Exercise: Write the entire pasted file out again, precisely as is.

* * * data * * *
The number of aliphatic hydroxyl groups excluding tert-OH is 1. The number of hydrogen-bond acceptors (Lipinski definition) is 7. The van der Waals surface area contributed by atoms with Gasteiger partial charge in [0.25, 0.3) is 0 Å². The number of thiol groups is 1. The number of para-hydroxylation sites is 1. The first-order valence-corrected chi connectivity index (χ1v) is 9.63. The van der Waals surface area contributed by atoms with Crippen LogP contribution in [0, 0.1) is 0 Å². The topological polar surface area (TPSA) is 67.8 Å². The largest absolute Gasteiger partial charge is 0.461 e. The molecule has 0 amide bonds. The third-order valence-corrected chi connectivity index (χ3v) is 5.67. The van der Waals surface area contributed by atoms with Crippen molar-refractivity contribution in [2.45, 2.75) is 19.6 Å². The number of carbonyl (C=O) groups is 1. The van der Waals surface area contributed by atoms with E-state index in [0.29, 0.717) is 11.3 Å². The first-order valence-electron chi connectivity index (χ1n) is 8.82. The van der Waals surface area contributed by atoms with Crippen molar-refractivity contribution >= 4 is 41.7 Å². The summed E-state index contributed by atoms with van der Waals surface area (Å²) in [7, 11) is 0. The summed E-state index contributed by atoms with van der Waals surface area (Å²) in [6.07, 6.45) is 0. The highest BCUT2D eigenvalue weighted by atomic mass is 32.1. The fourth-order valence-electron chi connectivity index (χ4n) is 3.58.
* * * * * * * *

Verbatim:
The number of aliphatic hydroxyl groups excluding tert-OH is 1. The number of hydrogen-bond acceptors (Lipinski definition) is 7. The van der Waals surface area contributed by atoms with Gasteiger partial charge in [0.25, 0.3) is 0 Å². The number of thiol groups is 1. The number of para-hydroxylation sites is 1. The first-order valence-corrected chi connectivity index (χ1v) is 9.63. The van der Waals surface area contributed by atoms with Crippen LogP contribution in [0, 0.1) is 0 Å². The topological polar surface area (TPSA) is 67.8 Å². The largest absolute Gasteiger partial charge is 0.461 e. The molecule has 0 amide bonds. The third-order valence-corrected chi connectivity index (χ3v) is 5.67. The van der Waals surface area contributed by atoms with Crippen molar-refractivity contribution in [2.45, 2.75) is 19.6 Å². The number of carbonyl (C=O) groups is 1. The van der Waals surface area contributed by atoms with E-state index in [0.29, 0.717) is 11.3 Å². The first-order valence-electron chi connectivity index (χ1n) is 8.82. The van der Waals surface area contributed by atoms with Crippen molar-refractivity contribution >= 4 is 41.7 Å². The summed E-state index contributed by atoms with van der Waals surface area (Å²) in [7, 11) is 0. The summed E-state index contributed by atoms with van der Waals surface area (Å²) in [6.07, 6.45) is 0. The highest BCUT2D eigenvalue weighted by atomic mass is 32.1. The fourth-order valence-electron chi connectivity index (χ4n) is 3.58.